Pekka Rinne's contract suggests that the Finnish goaltender will be in Nashville for seven more years. Rinne earned that money by leading Nashville to its best playoff run ever, but the length of the contract is questionable.
Having a good goalie like Rinne is absolutely crucial. While hockey is a total team sport, goalies have arguably the biggest individual impact. And teams with good goaltenders tend to be more successful at attaining Lord Stanley
But for seven years? That's a lot of hope, pressure and success to pin on just one player.
Rinne isn't the first goalie — especially recently — to find a long-term, lucrative deal. Way back in 2006, the Islanders offered their starting goalie, Rick DiPietro, a 15-year deal. While DiPietro's contract has yet to be duplicated when it comes to the position, it reflects a growing trend amongst teams desperate to secure talented netminders.
In the offseason, the Flyers trumped the Predators by signing newly acquired goalkeeper Ilya Bryzgalov to a nine-year, $51 million deal. Nine years for a goalkeeper who is already 31 years old?
Bryzgalov, who holds a 2.55 career goals-against average, is one of the game's better netminders. In 2009-10 with the Coyotes, the Russian posted a 2.29 goals-against average. He followed that up with a 2.48 goals-against average in 2010-11, prompting Philadelphia to deal for him in the offseason.
Acquiring Bryzgalov made sense, especially because netminding woes have traumatized the Flyers for the past few years. But signing him to nine years is a bit outlandish.
In order for the deal to pay off, Bryzgalov needs to be solid for at least four years. It's even more pertinent in this scenario because the Flyers had to uproot two once-central players in Jeff Carter and Mike Richards just to make room under the salary cap.
It's similar situation with Rinne. The 29-year-old finished last season with a 2.12 goals-against average and was beyond phenomenal for Nashville in the playoffs. His goals-against average was slightly higher at 2.57, but Rinne made more than a few stupefying saves. His quick glove and sharp reflexes no doubt played into his new contract.
It makes sense for teams like Nashville and Philadelphia to feel the need to lock down a good goaltender for the next 10 years. But goalies, and players in general, don't always play well enough — or play enough, in DiPietro's case – to justify their contract. They start to struggle and their skills deteriorate until you one day find yourself asking, "what ever happened to what's his name?"
That's roughly what happened to the Islanders' DiPietro. In 2005-06, the Boston University alum played his first "full" year with the Islanders, appearing in 63 games and recording a 3.02 goals-against average. The season after, DiPietro was awarded the 15-year contract and he responded with a 2.58 goals-against average through 62 games.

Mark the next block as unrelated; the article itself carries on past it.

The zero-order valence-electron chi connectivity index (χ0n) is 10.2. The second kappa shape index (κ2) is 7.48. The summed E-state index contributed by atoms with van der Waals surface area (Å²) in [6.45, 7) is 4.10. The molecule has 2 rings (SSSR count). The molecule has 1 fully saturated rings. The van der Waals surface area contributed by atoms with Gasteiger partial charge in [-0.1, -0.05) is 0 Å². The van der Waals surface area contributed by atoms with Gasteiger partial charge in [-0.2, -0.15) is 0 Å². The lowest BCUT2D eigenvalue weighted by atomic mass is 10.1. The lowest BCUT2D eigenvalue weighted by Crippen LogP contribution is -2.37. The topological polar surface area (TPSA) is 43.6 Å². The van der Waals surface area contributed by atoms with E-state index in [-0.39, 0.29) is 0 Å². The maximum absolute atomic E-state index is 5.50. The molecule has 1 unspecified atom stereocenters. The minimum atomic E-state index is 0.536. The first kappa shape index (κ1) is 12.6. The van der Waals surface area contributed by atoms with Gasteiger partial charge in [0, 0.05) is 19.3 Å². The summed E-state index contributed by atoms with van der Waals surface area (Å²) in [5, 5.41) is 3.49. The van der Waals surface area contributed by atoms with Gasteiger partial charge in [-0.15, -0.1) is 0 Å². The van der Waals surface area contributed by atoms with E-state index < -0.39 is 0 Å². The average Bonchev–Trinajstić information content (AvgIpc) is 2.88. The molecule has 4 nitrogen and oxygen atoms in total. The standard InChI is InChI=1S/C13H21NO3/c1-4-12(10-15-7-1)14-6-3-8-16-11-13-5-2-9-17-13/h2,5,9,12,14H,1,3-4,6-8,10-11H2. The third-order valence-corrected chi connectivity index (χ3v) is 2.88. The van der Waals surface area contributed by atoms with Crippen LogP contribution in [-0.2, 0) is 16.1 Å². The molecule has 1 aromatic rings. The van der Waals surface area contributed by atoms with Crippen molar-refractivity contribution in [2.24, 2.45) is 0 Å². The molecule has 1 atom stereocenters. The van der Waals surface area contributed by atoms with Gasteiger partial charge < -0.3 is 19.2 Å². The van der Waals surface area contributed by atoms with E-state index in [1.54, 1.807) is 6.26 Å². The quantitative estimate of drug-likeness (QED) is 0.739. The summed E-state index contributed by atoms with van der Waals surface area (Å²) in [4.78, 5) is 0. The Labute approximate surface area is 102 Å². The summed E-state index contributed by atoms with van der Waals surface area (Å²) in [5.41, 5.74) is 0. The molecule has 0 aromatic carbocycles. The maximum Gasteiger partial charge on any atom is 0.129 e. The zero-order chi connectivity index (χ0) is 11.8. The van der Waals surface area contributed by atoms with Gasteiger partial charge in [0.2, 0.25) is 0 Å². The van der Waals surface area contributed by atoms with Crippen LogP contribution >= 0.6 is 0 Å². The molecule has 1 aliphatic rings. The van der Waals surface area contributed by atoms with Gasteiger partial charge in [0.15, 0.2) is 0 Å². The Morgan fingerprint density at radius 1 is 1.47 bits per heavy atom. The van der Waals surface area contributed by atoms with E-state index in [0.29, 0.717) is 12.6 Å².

The 30-year-old posted one more good year until he started to tank — badly.
While his goals-against average didn't inflate monstrously, he stopped being an option for the Islanders in net. Over the past three years, DiPietro appeared in only 39 games for the Islanders thanks to injuries.
Here's a sampling of those injuries: A knee injury in December 2010 ushered DiPeitro to the injured reserve list. Two months later, it was broken bones from a fight that kept DiPietro out. A concussion in October this season forced the goaltender to miss action.
Here's the moral of DiPietro's unencouraging story: Injuries happen and can make extremely effective and talented players virtually useless. Granted, DiPietro's story is just one extreme case. But it proves that strange things happen and that the fabled "injury bug" exists.
Then there's age. There aren't too many goalies like Tampa Bay's Dwayne Roloson, who has somehow stuck around into his 40's and still actually has a chance of kissing the Stanley Cup.
Even New Jersey's Martin Brodeur might not stick around past 40. The 39-year-old's performance has started to drop off over the past few seasons, along with his playing time. If the jump in Brodeur's goals-against average from 2.24 one year to 2.45 the next doesn't convince you, this might: In a game against Toronto, Brodeur was out of position and tried to slide to his left to make the save. He tried laboriously to regain position, but he couldn't. In other words, he just looked old.
These contracts may be front-loaded – allowing players to earn more money in the earlier stages of the contract as opposed to the latter stages. But if they aren't, teams like Nashville and Philadelphia are going to suffer once the contract starts to taper down as age forces the netminders to sputter.
It would probably be best to sign a goaltender for a few years and then re-evaluate the player when the contract ends. You might lose said goalie, but that's probably better than ripping through your team's core just to acquire someone who might not play as well as you need him to.
All it takes is one injury or a bit of aging and it's as if all that spent money was mashed, shredded, eaten or stolen in some sketchy magic trick.
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